Month: November 2017

Transgender Day Of Remembrance

Today is Transgender Day of Remembrance — an occasion that honestly I have very mixed feelings about.

Not that we shouldn’t remember our dead. On the contrary. At least 23 transgender/non-binary people have been killed so far this year in the U.S. As usual, almost all of them were trans women, the vast majority were WOC (mostly black trans women ), a number of them were street sex workers. I point out the latter not to denigrate sex work, rather that they were so marginalized by society that the only way for them to survive was to engage in a highly risky profession.

A partial list of our dead from around the world is a  the TDOR website. Many of them were killed with extreme brutality — what criminologists refer to as “overkill,” which is an indicator of extreme rage and hatred toward the victim.

There were undoubtedly more. Usually they were people who couldn’t afford to change their name and gender on their legal ID — or lived in states where social conservatives intentionally pass ed laws to make it difficult/impossible to do — and consequently when their bodies are found, they usually suffer the final indignity of being misnamed and misgendered by the police and the media. It’s only through people who knew them that we learn who they really were.

They deserve one final recognition as their proper selves.

#SayTheirNames
Mesha Caldwell, 41
Sean Hake, 23
Jamie Lee Wounded Arrow, 28
JoJo Striker, 23
Tiara Richmond, also known as Keke Collier, 24
Chyna Gibson, 31
Ciara McElveen, 26
Jaquarrius Holland, 18
Alphonza Watson, 38
Chay Reed, 28
Kenneth Bostick, 59
Sherrell Faulkner, 46
Kenne McFadden, 27
Kendra Marie Adams, 28
Ava Le’Ray Barrin, 17
Ebony Morgan, 28
TeeTee Dangerfield, 32
Gwynevere River Song, 26
Kiwi Herring, 30
Kashmire Nazier Redd, 28
Derricka Banner, 26
Scout Schultz, 21
Ally Steinfeld, 17
Stephanie Montez, 47
Candace Towns, 30

OTOH, for years TDOR was the only time trans people were publicly recognized. If you were gay or lesbian, you had Gay Pride — an event, even if less and less political over the years, still has an attitude of celebration and defiance. As gay writer Joe Jervis summed it up: “They wish we were invisible. We’re not. Let’s dance.” (From his must-read essay about the value of Pride).

For us, not so much. Pre-Laverne Cox, pre-Janet Mock, pre-Caitlyn Jenner, the only public occasion for trans people was one marking our persecution and deaths. Fortunately, that’s changing, Transgender Day of Visibility, on March 31, intended to celebrate living members of the transgender community, has been gaining traction.

As Daye Pope eloquently said:

“Transgender people are real, and vibrant, and powerful, and beautiful, and resilient, and enough. Despite every obstacle stacked against us we rewrite the rules, beat the odds, defy expectations. I believe with all my heart that we have a bright future, because we will build it together.”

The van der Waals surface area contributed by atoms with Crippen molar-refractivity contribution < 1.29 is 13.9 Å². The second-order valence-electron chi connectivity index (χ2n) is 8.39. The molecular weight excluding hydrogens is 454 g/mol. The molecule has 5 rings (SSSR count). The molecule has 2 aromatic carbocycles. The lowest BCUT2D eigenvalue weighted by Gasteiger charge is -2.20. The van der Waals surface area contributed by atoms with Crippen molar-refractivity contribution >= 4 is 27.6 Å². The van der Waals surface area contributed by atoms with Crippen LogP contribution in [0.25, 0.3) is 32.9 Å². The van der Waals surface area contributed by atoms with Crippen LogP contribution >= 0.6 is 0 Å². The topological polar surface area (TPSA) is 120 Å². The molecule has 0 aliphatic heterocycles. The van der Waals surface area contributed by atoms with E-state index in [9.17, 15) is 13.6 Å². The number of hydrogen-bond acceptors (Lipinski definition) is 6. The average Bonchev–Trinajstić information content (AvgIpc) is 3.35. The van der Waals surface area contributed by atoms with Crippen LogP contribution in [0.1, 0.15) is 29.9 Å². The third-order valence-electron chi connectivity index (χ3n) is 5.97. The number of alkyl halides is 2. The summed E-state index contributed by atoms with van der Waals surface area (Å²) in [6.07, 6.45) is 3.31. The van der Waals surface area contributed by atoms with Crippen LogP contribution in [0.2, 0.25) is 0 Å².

So today mourn our dead, tomorrow fight like hell for the living. In March, celebrate our fabulous selves.

They wish we were invisible. We’re not. Let’s dance.

Riding The Roller Coaster

It’s been an emotional roller coaster the past two days.

Thursday brought some  good news for a change…

Got my latest blood tests back from yesterday’s blood test and while things are not fully back to normal yet, my kidneys are doing significantly better after stopping my testosterone blocker a week ago.

Meanwhile my hormone doctor started me on progesterone, which both blocks testosterone (although not as effectively as the first drug) and may cause some additional breast growth. Need to follow-up with my hormone doctor to see if that might avoid the need to do the orchiectomy — although progesterone has its own potential side-effects that might rule that out.

But just when I thought things were working out, I got some complicating news this morning.

The surgeon who will be doing my bottom surgery recommended against doing the orchiectomy because the scar needs to be fully healed and pliable, which takes 6-12 months, so there’s a good risk that I’d have to cancel the surgery if it’s not ready. And if I cancel the surgery, I probably wouldn’t be able to be rescheduled for another 12-18 months minimum, given how booked the surgeon is. Plus the new surgeon who’s taking over the practice would be operating solo, without his predecessor overseeing things.

They’re not worried about the effects of normal levels of testosterone for another eight months — but I’m definitely uncomfortable with my body remasculizing during that time, plus whether that may pose an issue for getting breast implants this spring.

Then I heard back from my hormone doctor that he thinks the amount of masculinization may be minor, which potentially means not needing to do the orchi (my interpretation). But need to meet with him in person to get a clearer picture.

Some hard, hard decisions ahead.